LatinaLista — It’s only fitting that the Pew Hispanic Center would release a report on the state of Latinos and digital technology during this week, otherwise known as Social Media Week.
According to the report, Latinos and Digital Technology, 2010, there are several key factors that determine Latino usage of technology — nativity, education, language and economic levels.
Several notable findings of the report are:
Hispanic cell phone owners are more likely than white cell phone owners to access the internet (40% vs. 34%), email (36% vs. 31%), or instant message (45% vs. 24%) from their cell phone.
Meanwhile, Hispanic cell phone owners are less likely than black cell phone owners to access the internet from their cell phone (40% vs. 51%).
Native-born Latinos are more likely than foreign-born Latinos to be online (81% vs. 54%); to have a home internet connection (71% vs. 45%); to have a home broadband connection (60% vs. 35%); and to own a cell phone (86% vs. 70%).
From 2009 to 2010, cell phone ownership among the native born increased six percentage points (from 80% to 86%). This increase was driven primarily by increased cell phone ownership among Latinos who are the children of immigrants, or the so- called second generation (from 79% to 88%).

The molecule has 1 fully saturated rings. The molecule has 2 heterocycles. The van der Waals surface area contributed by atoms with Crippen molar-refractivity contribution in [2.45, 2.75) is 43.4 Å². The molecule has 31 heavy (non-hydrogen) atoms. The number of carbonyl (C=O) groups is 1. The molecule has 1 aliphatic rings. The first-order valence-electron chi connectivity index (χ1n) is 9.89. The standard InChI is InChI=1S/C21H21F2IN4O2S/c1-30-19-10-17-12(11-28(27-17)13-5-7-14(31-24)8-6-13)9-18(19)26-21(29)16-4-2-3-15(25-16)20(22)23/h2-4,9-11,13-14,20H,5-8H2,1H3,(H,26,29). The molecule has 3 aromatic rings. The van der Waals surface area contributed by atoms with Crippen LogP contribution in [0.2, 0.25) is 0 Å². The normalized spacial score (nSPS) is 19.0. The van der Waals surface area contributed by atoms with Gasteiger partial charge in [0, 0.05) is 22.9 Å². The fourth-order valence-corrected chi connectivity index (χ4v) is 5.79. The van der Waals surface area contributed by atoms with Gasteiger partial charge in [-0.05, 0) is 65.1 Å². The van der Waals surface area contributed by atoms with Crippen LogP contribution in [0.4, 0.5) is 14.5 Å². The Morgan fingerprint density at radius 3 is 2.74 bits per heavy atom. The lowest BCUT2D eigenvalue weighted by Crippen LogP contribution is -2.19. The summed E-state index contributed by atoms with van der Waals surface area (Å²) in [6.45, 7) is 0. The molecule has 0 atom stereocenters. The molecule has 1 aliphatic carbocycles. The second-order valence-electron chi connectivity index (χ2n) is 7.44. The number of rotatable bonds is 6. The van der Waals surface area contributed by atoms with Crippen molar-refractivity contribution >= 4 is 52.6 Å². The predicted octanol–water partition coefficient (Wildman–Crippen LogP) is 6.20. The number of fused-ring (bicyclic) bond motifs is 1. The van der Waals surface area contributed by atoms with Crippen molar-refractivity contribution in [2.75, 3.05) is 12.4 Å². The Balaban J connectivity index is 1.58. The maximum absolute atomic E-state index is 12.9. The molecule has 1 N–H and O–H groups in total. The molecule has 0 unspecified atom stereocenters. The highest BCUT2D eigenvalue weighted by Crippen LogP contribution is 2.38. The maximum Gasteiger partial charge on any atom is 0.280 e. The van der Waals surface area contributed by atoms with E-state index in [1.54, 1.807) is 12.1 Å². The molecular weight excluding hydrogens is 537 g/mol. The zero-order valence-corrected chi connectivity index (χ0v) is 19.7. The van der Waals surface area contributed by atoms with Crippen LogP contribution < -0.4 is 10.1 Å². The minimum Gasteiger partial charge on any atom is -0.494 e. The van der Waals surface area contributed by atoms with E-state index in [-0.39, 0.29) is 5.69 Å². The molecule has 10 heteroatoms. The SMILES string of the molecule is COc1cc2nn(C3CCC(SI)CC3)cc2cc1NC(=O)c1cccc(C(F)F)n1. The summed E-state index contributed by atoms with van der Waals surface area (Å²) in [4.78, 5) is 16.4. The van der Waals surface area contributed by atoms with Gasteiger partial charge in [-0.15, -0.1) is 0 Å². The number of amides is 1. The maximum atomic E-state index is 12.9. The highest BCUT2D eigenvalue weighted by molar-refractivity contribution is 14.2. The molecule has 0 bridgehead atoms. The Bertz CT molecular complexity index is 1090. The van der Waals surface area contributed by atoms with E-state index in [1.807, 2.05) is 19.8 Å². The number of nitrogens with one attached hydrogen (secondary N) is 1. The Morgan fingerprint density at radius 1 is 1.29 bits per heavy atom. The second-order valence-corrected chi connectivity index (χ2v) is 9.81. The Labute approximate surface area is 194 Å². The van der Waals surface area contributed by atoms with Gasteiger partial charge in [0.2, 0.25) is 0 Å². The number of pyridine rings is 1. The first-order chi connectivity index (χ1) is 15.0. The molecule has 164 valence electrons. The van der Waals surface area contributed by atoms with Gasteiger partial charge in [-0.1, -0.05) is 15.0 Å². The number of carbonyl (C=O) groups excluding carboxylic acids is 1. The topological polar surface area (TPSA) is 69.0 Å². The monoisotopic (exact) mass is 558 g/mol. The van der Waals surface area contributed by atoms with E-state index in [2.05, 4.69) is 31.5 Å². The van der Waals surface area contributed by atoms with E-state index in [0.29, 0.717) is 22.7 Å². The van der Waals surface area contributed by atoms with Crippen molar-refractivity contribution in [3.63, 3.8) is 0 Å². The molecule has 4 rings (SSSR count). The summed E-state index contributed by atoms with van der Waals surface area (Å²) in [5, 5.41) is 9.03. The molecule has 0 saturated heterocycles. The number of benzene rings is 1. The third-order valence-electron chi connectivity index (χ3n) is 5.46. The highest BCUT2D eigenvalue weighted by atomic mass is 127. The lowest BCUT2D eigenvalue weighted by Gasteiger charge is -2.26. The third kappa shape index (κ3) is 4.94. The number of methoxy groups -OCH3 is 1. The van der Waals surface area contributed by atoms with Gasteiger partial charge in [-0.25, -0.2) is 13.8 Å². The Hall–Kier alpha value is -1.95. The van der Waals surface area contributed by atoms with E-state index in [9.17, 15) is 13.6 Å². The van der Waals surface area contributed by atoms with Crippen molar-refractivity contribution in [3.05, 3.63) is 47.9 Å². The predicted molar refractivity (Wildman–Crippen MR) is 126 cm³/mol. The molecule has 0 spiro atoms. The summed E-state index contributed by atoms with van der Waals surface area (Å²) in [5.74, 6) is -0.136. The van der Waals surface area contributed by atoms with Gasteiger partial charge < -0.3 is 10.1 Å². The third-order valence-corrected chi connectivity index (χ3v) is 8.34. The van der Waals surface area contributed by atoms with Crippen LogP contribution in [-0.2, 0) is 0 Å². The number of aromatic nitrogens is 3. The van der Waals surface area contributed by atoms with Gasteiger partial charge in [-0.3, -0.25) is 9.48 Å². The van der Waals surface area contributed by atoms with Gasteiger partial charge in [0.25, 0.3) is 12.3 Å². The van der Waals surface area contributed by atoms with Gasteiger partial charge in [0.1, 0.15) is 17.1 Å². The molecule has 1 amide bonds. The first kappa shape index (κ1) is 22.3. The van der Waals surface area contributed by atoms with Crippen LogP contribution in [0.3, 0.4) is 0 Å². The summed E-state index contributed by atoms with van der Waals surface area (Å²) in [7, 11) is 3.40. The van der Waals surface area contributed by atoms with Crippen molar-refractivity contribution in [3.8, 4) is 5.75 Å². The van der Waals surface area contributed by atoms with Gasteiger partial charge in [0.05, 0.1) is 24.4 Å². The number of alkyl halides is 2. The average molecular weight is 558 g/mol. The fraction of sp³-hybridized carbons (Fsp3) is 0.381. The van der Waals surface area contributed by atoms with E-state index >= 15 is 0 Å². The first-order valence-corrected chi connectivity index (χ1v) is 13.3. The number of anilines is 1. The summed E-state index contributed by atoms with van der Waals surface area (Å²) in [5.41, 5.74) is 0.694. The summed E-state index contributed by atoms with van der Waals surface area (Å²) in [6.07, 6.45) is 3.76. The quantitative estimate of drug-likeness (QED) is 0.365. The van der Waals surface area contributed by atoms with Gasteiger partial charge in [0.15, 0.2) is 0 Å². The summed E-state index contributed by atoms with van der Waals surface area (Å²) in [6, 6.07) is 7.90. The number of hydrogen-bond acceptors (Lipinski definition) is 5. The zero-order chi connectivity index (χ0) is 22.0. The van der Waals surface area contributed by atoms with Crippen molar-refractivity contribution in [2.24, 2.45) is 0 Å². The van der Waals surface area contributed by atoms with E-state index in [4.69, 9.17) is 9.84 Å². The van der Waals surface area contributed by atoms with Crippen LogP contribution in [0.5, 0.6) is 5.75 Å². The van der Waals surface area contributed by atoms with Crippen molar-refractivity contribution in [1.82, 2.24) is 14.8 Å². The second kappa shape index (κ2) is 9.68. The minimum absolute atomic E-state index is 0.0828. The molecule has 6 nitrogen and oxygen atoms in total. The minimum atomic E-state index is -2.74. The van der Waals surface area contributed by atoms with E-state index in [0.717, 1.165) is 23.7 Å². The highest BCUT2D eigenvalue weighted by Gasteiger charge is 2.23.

Spanish-dominant Hispanics trail bilingual and English-dominant Hispanics in internet use, home internet access, home broadband access and cell phone ownership.
While the overall internet usage rate among Spanish-dominant Latinos remains low, the share using the internet has increased rapidly–from 36% in 2009 to 47% in 2010.
Among Hispanics, higher levels of educational attainment and household income are linked to higher rates of internet use, home internet access, having a home broadband connection, and cell phone ownership.
What is ironic about the report is that technology adoption is increasing for Latinos overall and researchers found that those Latinos who had the same educational and income levels as whites shared similar rates of digital technology usage.
Controlling for income and education erases the differences for the highly educated and most affluent, but differences still persist for those with no college experience, and those earning less than $50,000 annually.